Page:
• The team that created Siri “are working on a new artificial intelligence system called Viv that they hope will be able to handle more complicated requests than Apple’s or Google’s smart assistants”.  Steven Levy of Wired recently published a substantial profile of the Viv team and their grand ambition: “Viv strives to be the first consumer-friendly assistant that truly achieves that promise. It wants to be not only blindingly smart and infinitely flexible but omnipresent. Viv’s creators hope that some day soon it will be embedded in a plethora of Internet-connected everyday objects. Viv founders say you’ll access its artificial intelligence as a utility, the way you draw on electricity. Simply by speaking, you will connect to what they are calling “a global brain.” And that brain can help power a million different apps and devices.”  The article includes an infographic attempting to explain how Viv processes language to extract meaning.  It also throws in an predictable reference to Spike Jonze’s Her:

  • Mike Loukides of O’Reilly reviewed the US government CIO playbook and found lots to admire:  “It’s not ideal, and in many respects, its flaws reveal its origins. But it’s pretty good, and should certainly serve as a model, not just for the government, but for any organization, small or large, that is building an online presence.”  At its core are thirteen principles (“plays”) for guiding modern services software development all entirely laudable: 
    • Understand what people need
    • Address the whole experience, from start to finish
    • Make it simple and intuitive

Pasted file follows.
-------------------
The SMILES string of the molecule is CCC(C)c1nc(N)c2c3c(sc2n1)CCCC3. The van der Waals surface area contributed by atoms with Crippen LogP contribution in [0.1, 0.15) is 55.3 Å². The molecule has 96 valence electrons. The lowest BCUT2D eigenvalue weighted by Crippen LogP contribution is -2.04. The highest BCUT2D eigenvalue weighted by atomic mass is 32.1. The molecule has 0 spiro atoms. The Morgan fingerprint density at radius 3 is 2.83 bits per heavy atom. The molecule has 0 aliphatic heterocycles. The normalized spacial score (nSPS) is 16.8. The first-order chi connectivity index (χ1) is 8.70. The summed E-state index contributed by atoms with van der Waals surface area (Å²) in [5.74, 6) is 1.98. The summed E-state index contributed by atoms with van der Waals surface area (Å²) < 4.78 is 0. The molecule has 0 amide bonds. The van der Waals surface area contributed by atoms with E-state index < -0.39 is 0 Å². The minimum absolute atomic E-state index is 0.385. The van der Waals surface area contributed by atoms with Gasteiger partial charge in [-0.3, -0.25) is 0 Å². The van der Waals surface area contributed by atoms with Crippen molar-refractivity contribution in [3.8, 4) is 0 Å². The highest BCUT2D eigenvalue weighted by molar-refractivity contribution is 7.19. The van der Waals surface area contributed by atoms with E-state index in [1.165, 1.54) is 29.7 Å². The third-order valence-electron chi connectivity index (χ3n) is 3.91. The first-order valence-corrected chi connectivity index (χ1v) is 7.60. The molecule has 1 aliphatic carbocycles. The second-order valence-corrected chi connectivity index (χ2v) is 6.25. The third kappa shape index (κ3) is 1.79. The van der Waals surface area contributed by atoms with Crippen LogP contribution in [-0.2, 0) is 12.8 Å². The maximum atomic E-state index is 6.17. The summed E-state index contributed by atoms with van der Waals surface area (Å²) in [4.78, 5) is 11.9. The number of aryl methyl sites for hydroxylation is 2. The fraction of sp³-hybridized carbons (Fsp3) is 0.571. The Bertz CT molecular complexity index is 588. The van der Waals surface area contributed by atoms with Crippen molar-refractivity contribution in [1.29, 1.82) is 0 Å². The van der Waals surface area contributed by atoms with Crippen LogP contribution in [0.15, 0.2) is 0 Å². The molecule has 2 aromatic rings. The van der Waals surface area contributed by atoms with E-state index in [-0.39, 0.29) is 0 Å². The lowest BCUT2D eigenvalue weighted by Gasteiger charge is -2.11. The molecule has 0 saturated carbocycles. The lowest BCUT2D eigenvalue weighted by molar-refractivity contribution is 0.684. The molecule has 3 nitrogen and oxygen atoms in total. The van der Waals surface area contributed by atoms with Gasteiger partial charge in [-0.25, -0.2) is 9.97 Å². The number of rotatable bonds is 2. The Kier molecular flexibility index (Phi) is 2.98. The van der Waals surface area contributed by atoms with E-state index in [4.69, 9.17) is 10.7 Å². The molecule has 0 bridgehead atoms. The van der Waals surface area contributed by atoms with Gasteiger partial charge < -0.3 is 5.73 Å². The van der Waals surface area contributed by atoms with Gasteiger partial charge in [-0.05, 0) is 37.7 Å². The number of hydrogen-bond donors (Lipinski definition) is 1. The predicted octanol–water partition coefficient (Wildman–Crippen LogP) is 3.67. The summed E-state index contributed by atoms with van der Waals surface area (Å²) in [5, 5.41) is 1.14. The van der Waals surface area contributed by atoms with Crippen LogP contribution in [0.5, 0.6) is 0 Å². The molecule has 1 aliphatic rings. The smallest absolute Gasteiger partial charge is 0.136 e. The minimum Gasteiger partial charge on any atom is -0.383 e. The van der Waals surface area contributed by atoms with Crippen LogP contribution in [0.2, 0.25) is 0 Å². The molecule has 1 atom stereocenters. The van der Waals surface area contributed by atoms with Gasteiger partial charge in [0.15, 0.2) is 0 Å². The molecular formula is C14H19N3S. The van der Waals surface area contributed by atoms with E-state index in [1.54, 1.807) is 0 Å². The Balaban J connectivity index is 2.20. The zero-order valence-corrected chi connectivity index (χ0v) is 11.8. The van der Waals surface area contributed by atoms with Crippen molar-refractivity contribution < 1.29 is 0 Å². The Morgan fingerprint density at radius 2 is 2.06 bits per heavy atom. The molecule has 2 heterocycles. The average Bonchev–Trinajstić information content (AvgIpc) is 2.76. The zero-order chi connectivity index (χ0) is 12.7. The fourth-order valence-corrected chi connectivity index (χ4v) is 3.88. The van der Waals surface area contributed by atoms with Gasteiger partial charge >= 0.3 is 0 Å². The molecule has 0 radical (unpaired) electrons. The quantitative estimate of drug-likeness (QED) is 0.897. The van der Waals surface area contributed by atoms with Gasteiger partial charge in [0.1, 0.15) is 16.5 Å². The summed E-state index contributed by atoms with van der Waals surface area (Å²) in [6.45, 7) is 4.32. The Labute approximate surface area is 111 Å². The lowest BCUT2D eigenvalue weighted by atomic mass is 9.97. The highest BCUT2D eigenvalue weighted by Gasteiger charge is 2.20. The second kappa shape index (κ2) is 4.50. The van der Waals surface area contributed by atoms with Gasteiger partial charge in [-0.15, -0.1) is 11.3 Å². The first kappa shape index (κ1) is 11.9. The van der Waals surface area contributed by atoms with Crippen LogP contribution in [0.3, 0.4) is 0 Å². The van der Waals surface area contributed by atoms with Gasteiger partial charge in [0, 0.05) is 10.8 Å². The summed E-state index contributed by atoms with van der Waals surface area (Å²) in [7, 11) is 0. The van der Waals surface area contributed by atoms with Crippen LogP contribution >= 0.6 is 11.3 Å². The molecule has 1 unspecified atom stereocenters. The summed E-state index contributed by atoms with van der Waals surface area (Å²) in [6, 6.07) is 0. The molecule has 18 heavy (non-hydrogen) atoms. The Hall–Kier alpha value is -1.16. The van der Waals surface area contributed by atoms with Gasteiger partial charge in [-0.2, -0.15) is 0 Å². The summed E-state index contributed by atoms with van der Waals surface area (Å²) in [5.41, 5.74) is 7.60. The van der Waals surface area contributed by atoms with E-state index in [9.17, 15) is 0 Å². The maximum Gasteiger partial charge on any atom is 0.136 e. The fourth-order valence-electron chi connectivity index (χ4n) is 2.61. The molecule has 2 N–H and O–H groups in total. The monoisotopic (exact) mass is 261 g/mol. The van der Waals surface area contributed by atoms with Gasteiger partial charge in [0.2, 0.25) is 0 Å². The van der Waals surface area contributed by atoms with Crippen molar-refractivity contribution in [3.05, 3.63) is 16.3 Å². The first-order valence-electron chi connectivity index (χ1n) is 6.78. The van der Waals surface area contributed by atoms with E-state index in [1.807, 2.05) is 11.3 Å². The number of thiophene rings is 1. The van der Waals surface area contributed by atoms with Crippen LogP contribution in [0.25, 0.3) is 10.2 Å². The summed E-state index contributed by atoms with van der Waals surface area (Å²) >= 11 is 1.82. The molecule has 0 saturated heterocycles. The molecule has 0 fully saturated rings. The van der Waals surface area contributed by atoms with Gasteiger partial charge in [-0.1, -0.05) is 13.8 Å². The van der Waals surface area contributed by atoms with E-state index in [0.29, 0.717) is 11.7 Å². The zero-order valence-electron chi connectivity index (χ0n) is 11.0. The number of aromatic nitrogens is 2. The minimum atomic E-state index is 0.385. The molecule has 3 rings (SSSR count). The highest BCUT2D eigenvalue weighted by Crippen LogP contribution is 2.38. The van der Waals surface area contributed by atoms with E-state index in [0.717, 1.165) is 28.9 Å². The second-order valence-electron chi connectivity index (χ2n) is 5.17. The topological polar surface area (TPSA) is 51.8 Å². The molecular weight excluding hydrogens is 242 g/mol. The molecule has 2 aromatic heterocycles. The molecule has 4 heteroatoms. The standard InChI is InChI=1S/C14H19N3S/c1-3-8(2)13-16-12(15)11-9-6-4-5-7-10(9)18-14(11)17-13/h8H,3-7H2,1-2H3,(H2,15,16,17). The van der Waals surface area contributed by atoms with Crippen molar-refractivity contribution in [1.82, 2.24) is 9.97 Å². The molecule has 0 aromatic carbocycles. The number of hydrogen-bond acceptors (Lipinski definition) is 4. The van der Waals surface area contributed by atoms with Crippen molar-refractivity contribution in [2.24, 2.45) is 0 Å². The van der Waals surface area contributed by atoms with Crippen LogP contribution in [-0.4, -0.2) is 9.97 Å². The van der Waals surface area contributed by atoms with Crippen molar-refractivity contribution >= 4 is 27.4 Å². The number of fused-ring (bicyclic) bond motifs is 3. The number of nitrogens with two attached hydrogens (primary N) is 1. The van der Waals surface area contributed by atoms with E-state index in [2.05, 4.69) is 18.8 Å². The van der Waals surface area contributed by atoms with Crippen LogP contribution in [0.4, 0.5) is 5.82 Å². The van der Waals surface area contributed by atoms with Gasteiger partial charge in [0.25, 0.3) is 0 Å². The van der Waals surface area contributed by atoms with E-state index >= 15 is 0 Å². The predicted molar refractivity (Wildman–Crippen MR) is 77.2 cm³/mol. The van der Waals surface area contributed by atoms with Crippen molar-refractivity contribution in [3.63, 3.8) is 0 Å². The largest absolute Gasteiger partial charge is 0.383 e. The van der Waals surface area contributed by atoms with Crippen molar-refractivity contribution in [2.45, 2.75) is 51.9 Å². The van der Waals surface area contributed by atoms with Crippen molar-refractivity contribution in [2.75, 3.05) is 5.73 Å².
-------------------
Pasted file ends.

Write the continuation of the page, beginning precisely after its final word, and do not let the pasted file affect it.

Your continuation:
• Build the service using agile and iterative practices
    • Structure budgets and contracts to support delivery
    • Assign one leader and hold that person accountable
    • Bring in experienced teams
    • Choose a modern technology stack
    • Deploy in a flexible hosting environment
    • Automate testing and deployments
    • Manage security and privacy through reusable processes
    • Use data to drive decisions
    • Default to open



  • Jawbone recently collaborated with the WSJ to analyse aggregated user data sets across different cities in the world.  They were able to build up a fascinating picture of collective behaviour and determine which cities get the most and least sleep with the most sleep-deprived being Tokyo and Seoul. The data for New York and San Francisco provides an absorbing snapshot of modern urban life and habits:

Jawbone Up sleep stats from New York and San Francisco

  • On the subject of wearables, Nickel allergy affects between 10-20% of the population and some doctors in the US are increasingly concerned about its use in wearable devices and that “unlike Europe, the United States has no restrictions on its widespread use in consumer products”
  • iBeacons will continue to gain traction with developments like this one which opens up the possibility of walking around with your own wearable beacon: